Yesterday this youtube video was captured by a aboriginal youth at a lecture at the University of Lethbridge. In a February 27, 2013 discussion about child pornography at the University of Lethbridge Flanagan said that there was “no harm” in actually viewing child porn, stating that “I certainly have no sympathy for child molesters,but I do have some grave doubts about putting people in jail because of their taste in pictures, I don’t look at these pictures.” He also indicated “he was put on the mailing list of the national Man Boy Love Association for several years”. His remarks proved controversial; Wildrose Party leader Danielle Smith cut her ties with Flanagan because “there is no language strong enough to condemn [his] comments”, Andrew McDougall (a spokesperson for Harper’s government) considered them to be “repugnant, ignorant, and appalling,” while CBC News immediately dropped Flanagan as a commentator. Flanagan subsequently apologized for his remarks, stating that his words were “badly chosen”.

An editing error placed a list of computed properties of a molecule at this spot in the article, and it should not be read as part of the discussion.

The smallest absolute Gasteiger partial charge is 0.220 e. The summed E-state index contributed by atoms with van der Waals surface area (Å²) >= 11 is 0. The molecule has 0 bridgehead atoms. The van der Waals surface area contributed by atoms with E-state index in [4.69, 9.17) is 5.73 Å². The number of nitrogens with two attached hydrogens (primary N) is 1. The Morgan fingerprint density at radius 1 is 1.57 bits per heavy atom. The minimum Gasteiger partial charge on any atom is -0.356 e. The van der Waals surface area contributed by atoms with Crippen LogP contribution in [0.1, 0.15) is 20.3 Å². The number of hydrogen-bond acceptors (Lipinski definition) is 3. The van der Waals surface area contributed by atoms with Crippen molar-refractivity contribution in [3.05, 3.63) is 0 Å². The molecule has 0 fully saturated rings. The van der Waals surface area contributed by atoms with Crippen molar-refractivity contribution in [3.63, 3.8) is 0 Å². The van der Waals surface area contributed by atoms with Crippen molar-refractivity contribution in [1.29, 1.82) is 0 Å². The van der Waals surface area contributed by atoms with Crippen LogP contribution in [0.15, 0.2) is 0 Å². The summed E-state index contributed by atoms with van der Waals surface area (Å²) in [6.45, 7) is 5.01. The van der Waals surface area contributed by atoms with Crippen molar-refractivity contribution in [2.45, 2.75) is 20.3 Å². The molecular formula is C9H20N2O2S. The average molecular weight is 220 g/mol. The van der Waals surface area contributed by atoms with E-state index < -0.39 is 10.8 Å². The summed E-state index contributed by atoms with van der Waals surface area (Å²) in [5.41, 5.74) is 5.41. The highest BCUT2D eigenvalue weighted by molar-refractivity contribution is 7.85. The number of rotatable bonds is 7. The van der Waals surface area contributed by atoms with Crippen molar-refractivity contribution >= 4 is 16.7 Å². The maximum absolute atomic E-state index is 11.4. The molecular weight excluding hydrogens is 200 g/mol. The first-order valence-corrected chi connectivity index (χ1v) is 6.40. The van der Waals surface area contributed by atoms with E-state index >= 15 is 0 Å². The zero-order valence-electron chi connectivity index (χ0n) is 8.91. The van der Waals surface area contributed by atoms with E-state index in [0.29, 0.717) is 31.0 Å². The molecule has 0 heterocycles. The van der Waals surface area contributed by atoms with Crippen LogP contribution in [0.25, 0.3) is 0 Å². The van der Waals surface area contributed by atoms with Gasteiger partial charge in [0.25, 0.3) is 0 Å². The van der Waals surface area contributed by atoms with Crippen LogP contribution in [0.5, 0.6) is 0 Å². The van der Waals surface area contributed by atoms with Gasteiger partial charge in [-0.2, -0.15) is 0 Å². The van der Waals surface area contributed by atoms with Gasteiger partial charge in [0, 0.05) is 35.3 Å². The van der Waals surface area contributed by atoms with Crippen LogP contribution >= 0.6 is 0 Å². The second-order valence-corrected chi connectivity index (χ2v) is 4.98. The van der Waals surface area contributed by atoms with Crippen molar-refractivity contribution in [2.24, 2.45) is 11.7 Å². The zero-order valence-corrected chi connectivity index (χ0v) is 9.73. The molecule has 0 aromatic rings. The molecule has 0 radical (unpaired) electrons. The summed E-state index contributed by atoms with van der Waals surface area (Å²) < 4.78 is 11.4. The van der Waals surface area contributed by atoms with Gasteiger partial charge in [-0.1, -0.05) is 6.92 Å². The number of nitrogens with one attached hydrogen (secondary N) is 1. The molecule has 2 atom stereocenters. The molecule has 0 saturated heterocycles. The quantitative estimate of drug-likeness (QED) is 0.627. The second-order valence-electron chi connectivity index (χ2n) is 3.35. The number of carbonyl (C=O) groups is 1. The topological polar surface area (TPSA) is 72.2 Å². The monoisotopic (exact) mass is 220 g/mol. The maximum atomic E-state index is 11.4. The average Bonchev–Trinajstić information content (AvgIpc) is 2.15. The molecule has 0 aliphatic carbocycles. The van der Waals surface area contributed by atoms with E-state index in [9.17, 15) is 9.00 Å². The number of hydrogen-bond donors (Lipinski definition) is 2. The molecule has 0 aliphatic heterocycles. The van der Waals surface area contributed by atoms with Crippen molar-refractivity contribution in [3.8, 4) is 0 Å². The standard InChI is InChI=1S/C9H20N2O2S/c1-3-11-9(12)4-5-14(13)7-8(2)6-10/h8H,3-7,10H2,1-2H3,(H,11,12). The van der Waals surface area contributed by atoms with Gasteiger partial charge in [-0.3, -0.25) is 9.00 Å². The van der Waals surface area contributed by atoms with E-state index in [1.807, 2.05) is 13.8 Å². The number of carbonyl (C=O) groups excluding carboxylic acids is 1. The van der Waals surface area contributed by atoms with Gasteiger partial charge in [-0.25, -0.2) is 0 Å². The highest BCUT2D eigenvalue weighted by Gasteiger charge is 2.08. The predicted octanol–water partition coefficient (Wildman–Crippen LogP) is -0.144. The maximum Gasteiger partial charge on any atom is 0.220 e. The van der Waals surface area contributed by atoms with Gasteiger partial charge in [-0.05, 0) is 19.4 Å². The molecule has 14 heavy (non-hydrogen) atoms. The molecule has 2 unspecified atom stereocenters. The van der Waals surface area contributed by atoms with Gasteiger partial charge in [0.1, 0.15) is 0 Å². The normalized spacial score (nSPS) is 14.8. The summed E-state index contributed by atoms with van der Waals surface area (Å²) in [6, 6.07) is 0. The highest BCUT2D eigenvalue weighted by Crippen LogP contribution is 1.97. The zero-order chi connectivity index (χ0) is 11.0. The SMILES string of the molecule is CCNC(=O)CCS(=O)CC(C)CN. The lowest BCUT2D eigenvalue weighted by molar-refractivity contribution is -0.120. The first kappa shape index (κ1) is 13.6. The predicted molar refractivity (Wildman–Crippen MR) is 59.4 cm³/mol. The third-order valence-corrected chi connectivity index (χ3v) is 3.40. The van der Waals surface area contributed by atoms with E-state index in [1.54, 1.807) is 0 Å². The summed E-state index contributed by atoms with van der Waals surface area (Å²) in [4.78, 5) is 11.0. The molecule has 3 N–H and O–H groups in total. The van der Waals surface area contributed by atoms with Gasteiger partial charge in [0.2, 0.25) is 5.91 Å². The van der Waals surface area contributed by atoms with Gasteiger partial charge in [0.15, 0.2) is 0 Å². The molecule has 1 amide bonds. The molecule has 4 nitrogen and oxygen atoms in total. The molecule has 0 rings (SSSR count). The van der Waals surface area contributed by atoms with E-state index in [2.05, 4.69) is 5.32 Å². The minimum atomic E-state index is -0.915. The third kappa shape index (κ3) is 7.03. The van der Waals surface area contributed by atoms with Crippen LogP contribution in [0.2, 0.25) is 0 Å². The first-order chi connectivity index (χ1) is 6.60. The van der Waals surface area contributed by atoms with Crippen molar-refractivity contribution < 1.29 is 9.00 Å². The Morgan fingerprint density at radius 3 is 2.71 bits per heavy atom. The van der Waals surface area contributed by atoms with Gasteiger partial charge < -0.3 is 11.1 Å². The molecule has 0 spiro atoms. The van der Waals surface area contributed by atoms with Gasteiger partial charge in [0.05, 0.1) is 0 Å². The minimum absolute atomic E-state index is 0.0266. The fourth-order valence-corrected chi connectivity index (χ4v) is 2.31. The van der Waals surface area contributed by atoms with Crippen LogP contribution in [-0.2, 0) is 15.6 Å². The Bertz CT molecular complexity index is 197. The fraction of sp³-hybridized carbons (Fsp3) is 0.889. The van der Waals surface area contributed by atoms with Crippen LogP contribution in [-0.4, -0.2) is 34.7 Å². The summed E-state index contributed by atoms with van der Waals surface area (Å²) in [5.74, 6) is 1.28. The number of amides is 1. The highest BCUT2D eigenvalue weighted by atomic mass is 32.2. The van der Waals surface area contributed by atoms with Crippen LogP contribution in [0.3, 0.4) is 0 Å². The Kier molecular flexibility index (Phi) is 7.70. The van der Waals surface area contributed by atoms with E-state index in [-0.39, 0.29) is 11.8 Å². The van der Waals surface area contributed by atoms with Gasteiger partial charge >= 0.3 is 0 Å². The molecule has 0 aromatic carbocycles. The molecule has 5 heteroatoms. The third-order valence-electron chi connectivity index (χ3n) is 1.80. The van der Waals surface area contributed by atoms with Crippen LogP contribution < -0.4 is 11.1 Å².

We cannot express the disgust in these statements, as senior former aboriginal advisor to stephen harper and a CBC commentor he held a respected position. Child pornography is a despicable crime that seriously harms all those involved, including the viewer. The viewing of child pornography first requires the production of child pornography, which causes untold suffering and abuse towards children.
Tom Flanagan served as an advisor to Canadian Prime Minister Stephen Harper until 2004. Flanagan has focused on challenging Native and Metis rights. In connection with his multi-year research and publications on Louis Riel, Flanagan published a reinterpretation of the North-West Rebellion, defending the federal government’s response to Métis land claims. He began publishing works on Louis Riel leader of the 1885 North-West Rebellion in the 1970s which evolved into a multi-year Louis Riel Project that he coordinated. Flanagan was retained by the federal Department of Justice in litigation over Métis claims in Manitoba. Flanagan has served as a witness for Alberta, Manitoba, and Canada in litigation involving native rights and land claims, providing testimony about the Numbered Treaties and the administration of federal programs for Métis and Indians in Western Canada.